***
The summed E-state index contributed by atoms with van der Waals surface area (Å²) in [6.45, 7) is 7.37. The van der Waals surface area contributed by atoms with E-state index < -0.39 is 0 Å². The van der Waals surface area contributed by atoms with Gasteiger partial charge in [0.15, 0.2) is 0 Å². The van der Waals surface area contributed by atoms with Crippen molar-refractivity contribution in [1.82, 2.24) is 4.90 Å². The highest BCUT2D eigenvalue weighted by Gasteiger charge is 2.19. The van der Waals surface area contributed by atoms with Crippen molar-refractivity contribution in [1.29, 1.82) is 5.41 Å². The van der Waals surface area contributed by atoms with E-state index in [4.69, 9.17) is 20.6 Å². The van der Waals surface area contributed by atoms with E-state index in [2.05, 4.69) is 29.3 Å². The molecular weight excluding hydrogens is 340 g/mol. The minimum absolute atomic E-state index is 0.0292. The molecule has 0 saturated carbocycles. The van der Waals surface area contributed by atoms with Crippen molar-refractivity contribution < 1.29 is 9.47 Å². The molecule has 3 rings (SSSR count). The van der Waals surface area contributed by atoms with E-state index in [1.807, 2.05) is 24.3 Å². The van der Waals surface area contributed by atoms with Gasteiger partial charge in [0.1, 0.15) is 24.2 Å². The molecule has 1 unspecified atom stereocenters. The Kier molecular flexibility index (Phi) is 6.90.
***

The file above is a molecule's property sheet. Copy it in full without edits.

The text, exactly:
The summed E-state index contributed by atoms with van der Waals surface area (Å²) in [6.45, 7) is 7.37. The van der Waals surface area contributed by atoms with E-state index < -0.39 is 0 Å². The van der Waals surface area contributed by atoms with Gasteiger partial charge in [0.15, 0.2) is 0 Å². The van der Waals surface area contributed by atoms with Crippen molar-refractivity contribution in [1.82, 2.24) is 4.90 Å². The highest BCUT2D eigenvalue weighted by Gasteiger charge is 2.19. The van der Waals surface area contributed by atoms with Crippen molar-refractivity contribution in [1.29, 1.82) is 5.41 Å². The van der Waals surface area contributed by atoms with E-state index in [4.69, 9.17) is 20.6 Å². The van der Waals surface area contributed by atoms with E-state index in [2.05, 4.69) is 29.3 Å². The molecular weight excluding hydrogens is 340 g/mol. The minimum absolute atomic E-state index is 0.0292. The molecule has 0 saturated carbocycles. The van der Waals surface area contributed by atoms with Crippen molar-refractivity contribution < 1.29 is 9.47 Å². The molecule has 3 rings (SSSR count). The van der Waals surface area contributed by atoms with E-state index in [1.807, 2.05) is 24.3 Å². The van der Waals surface area contributed by atoms with Gasteiger partial charge in [0.1, 0.15) is 24.2 Å². The molecule has 1 unspecified atom stereocenters. The Kier molecular flexibility index (Phi) is 6.90.